Apple sued over alleged gender pay bias

The lawsuit claims Apple circumvented state law on wage discrimination, paying women less than men.

Female employees at Apple have filed a lawsuit alleging gender pay bias and seeking class status for around 12,000 women in California.

Driving the news: The lawsuit claims that Apple circumvented California laws on wage discrimination by asking applicants for their “pay expectations,” perpetuating pay disparities and paying women less than men. The legal filing also accuses Apple of rewarding men for qualities like teamwork and leadership while penalizing women for the same behaviors, and for identifying more men as having talent compared to women.

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  • The lawsuit was filed by two women and aims to include women who have worked in Apple’s engineering, marketing, or AppleCare divisions in the past four years.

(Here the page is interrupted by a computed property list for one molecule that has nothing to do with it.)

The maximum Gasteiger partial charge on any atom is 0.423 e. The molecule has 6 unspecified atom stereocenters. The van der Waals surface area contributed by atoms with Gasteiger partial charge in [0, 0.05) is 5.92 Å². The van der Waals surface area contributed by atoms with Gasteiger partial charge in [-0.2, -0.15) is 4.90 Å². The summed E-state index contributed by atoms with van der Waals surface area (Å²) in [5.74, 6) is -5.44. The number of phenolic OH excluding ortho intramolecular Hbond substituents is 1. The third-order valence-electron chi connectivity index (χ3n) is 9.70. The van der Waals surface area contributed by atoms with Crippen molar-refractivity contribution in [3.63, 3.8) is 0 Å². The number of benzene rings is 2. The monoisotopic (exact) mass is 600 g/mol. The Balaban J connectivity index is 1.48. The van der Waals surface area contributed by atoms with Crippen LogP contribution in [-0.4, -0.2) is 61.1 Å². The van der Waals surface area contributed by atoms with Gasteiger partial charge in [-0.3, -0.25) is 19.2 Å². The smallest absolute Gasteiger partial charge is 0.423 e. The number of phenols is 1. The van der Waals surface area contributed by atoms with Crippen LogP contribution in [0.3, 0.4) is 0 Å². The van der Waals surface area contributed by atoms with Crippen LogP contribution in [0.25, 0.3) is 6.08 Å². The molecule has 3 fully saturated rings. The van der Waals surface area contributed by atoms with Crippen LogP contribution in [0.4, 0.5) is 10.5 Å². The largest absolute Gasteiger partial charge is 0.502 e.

• One of the plaintiffs, Justina Jong, discovered a significant salary difference compared to a male colleague doing the same work, potentially entitling the 12,000 women to hundreds of millions of dollars in back pay.
  • The lawsuit includes claims for emotional distress compensation and seeks damages for lower pay due to gender bias.

The backstory: Jong, who joined Apple in 2013, faced sexual harassment from a male coworker in 2019 and was allegedly required to work with him in a hostile environment, leading her to take a temporary medical leave.

  • Another plaintiff, Amina Salgado, an area manager in AppleCare, raised concerns about being paid less than her male counterparts, which was acknowledged by Apple only after an external investigation.
  • Apple raised Salgado’s salary to match male employees but refused to compensate her for the past pay disparities.
  • Attorney James Finberg highlighted the potential for substantial compensation owed to the female Apple employees in back pay based on the allegations in the lawsuit.
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